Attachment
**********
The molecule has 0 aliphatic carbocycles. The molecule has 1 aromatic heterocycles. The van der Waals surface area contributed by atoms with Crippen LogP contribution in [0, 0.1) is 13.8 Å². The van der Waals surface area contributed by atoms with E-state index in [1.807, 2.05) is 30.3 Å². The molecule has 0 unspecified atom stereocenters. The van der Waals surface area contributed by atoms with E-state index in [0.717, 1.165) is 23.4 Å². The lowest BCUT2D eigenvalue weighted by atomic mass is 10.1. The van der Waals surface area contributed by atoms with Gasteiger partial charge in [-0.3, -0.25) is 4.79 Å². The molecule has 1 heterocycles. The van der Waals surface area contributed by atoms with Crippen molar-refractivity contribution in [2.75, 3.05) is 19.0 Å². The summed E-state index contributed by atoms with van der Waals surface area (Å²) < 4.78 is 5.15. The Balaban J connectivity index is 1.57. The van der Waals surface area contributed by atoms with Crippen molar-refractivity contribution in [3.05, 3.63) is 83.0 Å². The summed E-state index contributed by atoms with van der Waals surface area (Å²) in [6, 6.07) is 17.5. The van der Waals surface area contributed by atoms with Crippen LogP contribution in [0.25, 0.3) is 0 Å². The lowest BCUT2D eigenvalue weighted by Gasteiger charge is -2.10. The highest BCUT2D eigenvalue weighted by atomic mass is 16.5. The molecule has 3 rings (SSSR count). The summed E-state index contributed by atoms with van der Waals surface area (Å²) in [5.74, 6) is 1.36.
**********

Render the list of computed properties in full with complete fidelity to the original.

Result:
The molecule has 0 aliphatic carbocycles. The molecule has 1 aromatic heterocycles. The van der Waals surface area contributed by atoms with Crippen LogP contribution in [0, 0.1) is 13.8 Å². The van der Waals surface area contributed by atoms with E-state index in [1.807, 2.05) is 30.3 Å². The molecule has 0 unspecified atom stereocenters. The van der Waals surface area contributed by atoms with E-state index in [0.717, 1.165) is 23.4 Å². The lowest BCUT2D eigenvalue weighted by atomic mass is 10.1. The van der Waals surface area contributed by atoms with Gasteiger partial charge in [-0.3, -0.25) is 4.79 Å². The molecule has 1 heterocycles. The van der Waals surface area contributed by atoms with Crippen molar-refractivity contribution in [2.75, 3.05) is 19.0 Å². The summed E-state index contributed by atoms with van der Waals surface area (Å²) < 4.78 is 5.15. The Balaban J connectivity index is 1.57. The van der Waals surface area contributed by atoms with Crippen molar-refractivity contribution in [3.05, 3.63) is 83.0 Å². The summed E-state index contributed by atoms with van der Waals surface area (Å²) in [6, 6.07) is 17.5. The van der Waals surface area contributed by atoms with Crippen LogP contribution in [0.25, 0.3) is 0 Å². The lowest BCUT2D eigenvalue weighted by Gasteiger charge is -2.10. The highest BCUT2D eigenvalue weighted by atomic mass is 16.5. The molecule has 3 rings (SSSR count). The summed E-state index contributed by atoms with van der Waals surface area (Å²) in [5.74, 6) is 1.36.